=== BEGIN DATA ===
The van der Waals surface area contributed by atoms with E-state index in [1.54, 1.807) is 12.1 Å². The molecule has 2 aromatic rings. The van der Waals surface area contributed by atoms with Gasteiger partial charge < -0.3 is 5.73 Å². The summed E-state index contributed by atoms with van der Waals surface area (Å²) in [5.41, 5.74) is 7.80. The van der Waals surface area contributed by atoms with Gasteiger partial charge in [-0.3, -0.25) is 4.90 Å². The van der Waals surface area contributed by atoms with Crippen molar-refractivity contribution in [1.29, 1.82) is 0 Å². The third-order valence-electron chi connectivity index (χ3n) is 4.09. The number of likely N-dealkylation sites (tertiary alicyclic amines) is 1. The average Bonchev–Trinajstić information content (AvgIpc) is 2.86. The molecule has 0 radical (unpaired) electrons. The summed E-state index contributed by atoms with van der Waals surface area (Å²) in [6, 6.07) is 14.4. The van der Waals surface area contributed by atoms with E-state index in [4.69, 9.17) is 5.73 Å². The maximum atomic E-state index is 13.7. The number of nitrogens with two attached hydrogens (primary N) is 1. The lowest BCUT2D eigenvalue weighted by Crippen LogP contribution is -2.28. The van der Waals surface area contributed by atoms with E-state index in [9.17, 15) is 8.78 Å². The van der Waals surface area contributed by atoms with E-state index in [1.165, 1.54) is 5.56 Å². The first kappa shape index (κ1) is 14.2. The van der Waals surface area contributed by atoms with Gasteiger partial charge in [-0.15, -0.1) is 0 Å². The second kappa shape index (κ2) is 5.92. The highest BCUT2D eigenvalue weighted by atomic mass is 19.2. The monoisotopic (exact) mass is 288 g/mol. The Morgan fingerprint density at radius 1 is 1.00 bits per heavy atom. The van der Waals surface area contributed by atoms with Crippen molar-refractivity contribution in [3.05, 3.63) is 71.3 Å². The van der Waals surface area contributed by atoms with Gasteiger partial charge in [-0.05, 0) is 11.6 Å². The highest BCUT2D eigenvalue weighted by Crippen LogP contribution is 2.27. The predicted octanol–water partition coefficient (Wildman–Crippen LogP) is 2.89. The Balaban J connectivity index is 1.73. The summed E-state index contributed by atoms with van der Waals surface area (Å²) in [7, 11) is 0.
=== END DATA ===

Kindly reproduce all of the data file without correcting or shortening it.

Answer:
The van der Waals surface area contributed by atoms with E-state index in [1.54, 1.807) is 12.1 Å². The molecule has 2 aromatic rings. The van der Waals surface area contributed by atoms with Gasteiger partial charge < -0.3 is 5.73 Å². The summed E-state index contributed by atoms with van der Waals surface area (Å²) in [5.41, 5.74) is 7.80. The van der Waals surface area contributed by atoms with Gasteiger partial charge in [-0.3, -0.25) is 4.90 Å². The van der Waals surface area contributed by atoms with Crippen molar-refractivity contribution in [1.29, 1.82) is 0 Å². The third-order valence-electron chi connectivity index (χ3n) is 4.09. The number of likely N-dealkylation sites (tertiary alicyclic amines) is 1. The average Bonchev–Trinajstić information content (AvgIpc) is 2.86. The molecule has 0 radical (unpaired) electrons. The summed E-state index contributed by atoms with van der Waals surface area (Å²) in [6, 6.07) is 14.4. The van der Waals surface area contributed by atoms with E-state index in [4.69, 9.17) is 5.73 Å². The maximum atomic E-state index is 13.7. The number of nitrogens with two attached hydrogens (primary N) is 1. The lowest BCUT2D eigenvalue weighted by Crippen LogP contribution is -2.28. The van der Waals surface area contributed by atoms with E-state index in [9.17, 15) is 8.78 Å². The van der Waals surface area contributed by atoms with E-state index in [1.165, 1.54) is 5.56 Å². The first kappa shape index (κ1) is 14.2. The van der Waals surface area contributed by atoms with Gasteiger partial charge in [-0.15, -0.1) is 0 Å². The second kappa shape index (κ2) is 5.92. The highest BCUT2D eigenvalue weighted by atomic mass is 19.2. The monoisotopic (exact) mass is 288 g/mol. The Morgan fingerprint density at radius 1 is 1.00 bits per heavy atom. The van der Waals surface area contributed by atoms with Crippen molar-refractivity contribution in [3.05, 3.63) is 71.3 Å². The van der Waals surface area contributed by atoms with Gasteiger partial charge in [-0.05, 0) is 11.6 Å². The highest BCUT2D eigenvalue weighted by Crippen LogP contribution is 2.27. The predicted octanol–water partition coefficient (Wildman–Crippen LogP) is 2.89. The Balaban J connectivity index is 1.73. The summed E-state index contributed by atoms with van der Waals surface area (Å²) in [7, 11) is 0.